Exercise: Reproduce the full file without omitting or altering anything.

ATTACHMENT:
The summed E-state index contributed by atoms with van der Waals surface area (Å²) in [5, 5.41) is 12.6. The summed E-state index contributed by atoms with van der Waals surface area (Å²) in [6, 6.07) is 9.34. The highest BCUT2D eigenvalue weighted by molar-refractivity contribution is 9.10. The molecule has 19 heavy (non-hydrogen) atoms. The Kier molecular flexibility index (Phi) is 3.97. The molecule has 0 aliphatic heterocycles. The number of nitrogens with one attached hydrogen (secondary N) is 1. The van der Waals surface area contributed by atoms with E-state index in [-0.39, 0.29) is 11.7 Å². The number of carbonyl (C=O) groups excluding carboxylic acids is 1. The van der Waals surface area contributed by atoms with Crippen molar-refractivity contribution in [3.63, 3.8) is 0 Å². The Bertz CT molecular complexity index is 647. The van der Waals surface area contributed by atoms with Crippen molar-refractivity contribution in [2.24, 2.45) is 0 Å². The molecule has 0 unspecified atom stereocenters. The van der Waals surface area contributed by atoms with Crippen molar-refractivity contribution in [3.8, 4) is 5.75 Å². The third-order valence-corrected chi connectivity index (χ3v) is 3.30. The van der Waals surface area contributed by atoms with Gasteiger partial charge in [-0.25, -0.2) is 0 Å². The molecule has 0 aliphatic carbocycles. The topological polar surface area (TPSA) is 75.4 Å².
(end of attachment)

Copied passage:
The summed E-state index contributed by atoms with van der Waals surface area (Å²) in [5, 5.41) is 12.6. The summed E-state index contributed by atoms with van der Waals surface area (Å²) in [6, 6.07) is 9.34. The highest BCUT2D eigenvalue weighted by molar-refractivity contribution is 9.10. The molecule has 19 heavy (non-hydrogen) atoms. The Kier molecular flexibility index (Phi) is 3.97. The molecule has 0 aliphatic heterocycles. The number of nitrogens with one attached hydrogen (secondary N) is 1. The van der Waals surface area contributed by atoms with E-state index in [-0.39, 0.29) is 11.7 Å². The number of carbonyl (C=O) groups excluding carboxylic acids is 1. The van der Waals surface area contributed by atoms with Crippen molar-refractivity contribution in [3.63, 3.8) is 0 Å². The Bertz CT molecular complexity index is 647. The van der Waals surface area contributed by atoms with Crippen molar-refractivity contribution in [2.24, 2.45) is 0 Å². The molecule has 0 unspecified atom stereocenters. The van der Waals surface area contributed by atoms with Crippen molar-refractivity contribution in [3.8, 4) is 5.75 Å². The third-order valence-corrected chi connectivity index (χ3v) is 3.30. The van der Waals surface area contributed by atoms with Gasteiger partial charge in [-0.25, -0.2) is 0 Å². The molecule has 0 aliphatic carbocycles. The topological polar surface area (TPSA) is 75.4 Å².